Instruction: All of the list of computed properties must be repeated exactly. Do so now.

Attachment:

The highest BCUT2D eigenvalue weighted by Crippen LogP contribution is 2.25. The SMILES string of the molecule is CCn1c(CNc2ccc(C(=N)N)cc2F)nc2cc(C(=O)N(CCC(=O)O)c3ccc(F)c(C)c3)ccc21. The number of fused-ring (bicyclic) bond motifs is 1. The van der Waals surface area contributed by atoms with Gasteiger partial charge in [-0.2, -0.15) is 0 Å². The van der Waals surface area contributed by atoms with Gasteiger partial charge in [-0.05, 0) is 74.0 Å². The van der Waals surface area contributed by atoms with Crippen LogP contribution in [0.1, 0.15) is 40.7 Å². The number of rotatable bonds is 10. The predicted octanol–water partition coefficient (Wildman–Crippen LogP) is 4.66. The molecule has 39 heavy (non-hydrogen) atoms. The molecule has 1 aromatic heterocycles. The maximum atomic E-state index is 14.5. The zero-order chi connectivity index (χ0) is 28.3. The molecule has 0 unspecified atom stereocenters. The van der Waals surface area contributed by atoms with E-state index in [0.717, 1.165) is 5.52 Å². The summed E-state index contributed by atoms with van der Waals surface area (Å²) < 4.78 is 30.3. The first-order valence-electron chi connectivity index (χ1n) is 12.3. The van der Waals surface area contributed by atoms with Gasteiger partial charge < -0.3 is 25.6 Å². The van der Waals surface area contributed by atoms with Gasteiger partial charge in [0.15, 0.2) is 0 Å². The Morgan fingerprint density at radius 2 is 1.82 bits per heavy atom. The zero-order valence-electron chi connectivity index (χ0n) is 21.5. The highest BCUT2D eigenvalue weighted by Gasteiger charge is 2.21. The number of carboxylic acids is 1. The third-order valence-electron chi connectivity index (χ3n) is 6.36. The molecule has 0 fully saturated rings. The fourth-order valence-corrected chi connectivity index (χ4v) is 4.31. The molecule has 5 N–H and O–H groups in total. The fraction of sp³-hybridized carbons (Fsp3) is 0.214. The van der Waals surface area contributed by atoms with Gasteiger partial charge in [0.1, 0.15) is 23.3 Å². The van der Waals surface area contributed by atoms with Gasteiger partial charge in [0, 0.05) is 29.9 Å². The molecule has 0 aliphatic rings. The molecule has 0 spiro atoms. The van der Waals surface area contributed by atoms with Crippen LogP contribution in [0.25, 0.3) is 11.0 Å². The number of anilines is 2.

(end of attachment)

The highest BCUT2D eigenvalue weighted by Crippen LogP contribution is 2.25. The SMILES string of the molecule is CCn1c(CNc2ccc(C(=N)N)cc2F)nc2cc(C(=O)N(CCC(=O)O)c3ccc(F)c(C)c3)ccc21. The number of fused-ring (bicyclic) bond motifs is 1. The van der Waals surface area contributed by atoms with Gasteiger partial charge in [-0.2, -0.15) is 0 Å². The van der Waals surface area contributed by atoms with Gasteiger partial charge in [-0.05, 0) is 74.0 Å². The van der Waals surface area contributed by atoms with Crippen LogP contribution in [0.1, 0.15) is 40.7 Å². The number of rotatable bonds is 10. The predicted octanol–water partition coefficient (Wildman–Crippen LogP) is 4.66. The molecule has 39 heavy (non-hydrogen) atoms. The molecule has 1 aromatic heterocycles. The maximum atomic E-state index is 14.5. The zero-order chi connectivity index (χ0) is 28.3. The molecule has 0 unspecified atom stereocenters. The van der Waals surface area contributed by atoms with E-state index in [0.717, 1.165) is 5.52 Å². The summed E-state index contributed by atoms with van der Waals surface area (Å²) < 4.78 is 30.3. The first-order valence-electron chi connectivity index (χ1n) is 12.3. The van der Waals surface area contributed by atoms with Gasteiger partial charge < -0.3 is 25.6 Å². The van der Waals surface area contributed by atoms with Gasteiger partial charge in [0.15, 0.2) is 0 Å². The Morgan fingerprint density at radius 2 is 1.82 bits per heavy atom. The zero-order valence-electron chi connectivity index (χ0n) is 21.5. The highest BCUT2D eigenvalue weighted by Gasteiger charge is 2.21. The number of carboxylic acids is 1. The third-order valence-electron chi connectivity index (χ3n) is 6.36. The molecule has 0 fully saturated rings. The fourth-order valence-corrected chi connectivity index (χ4v) is 4.31. The molecule has 5 N–H and O–H groups in total. The fraction of sp³-hybridized carbons (Fsp3) is 0.214. The van der Waals surface area contributed by atoms with Gasteiger partial charge in [0.1, 0.15) is 23.3 Å². The van der Waals surface area contributed by atoms with Gasteiger partial charge in [0, 0.05) is 29.9 Å². The molecule has 0 aliphatic rings. The molecule has 0 spiro atoms. The van der Waals surface area contributed by atoms with Crippen LogP contribution in [0.25, 0.3) is 11.0 Å². The number of anilines is 2.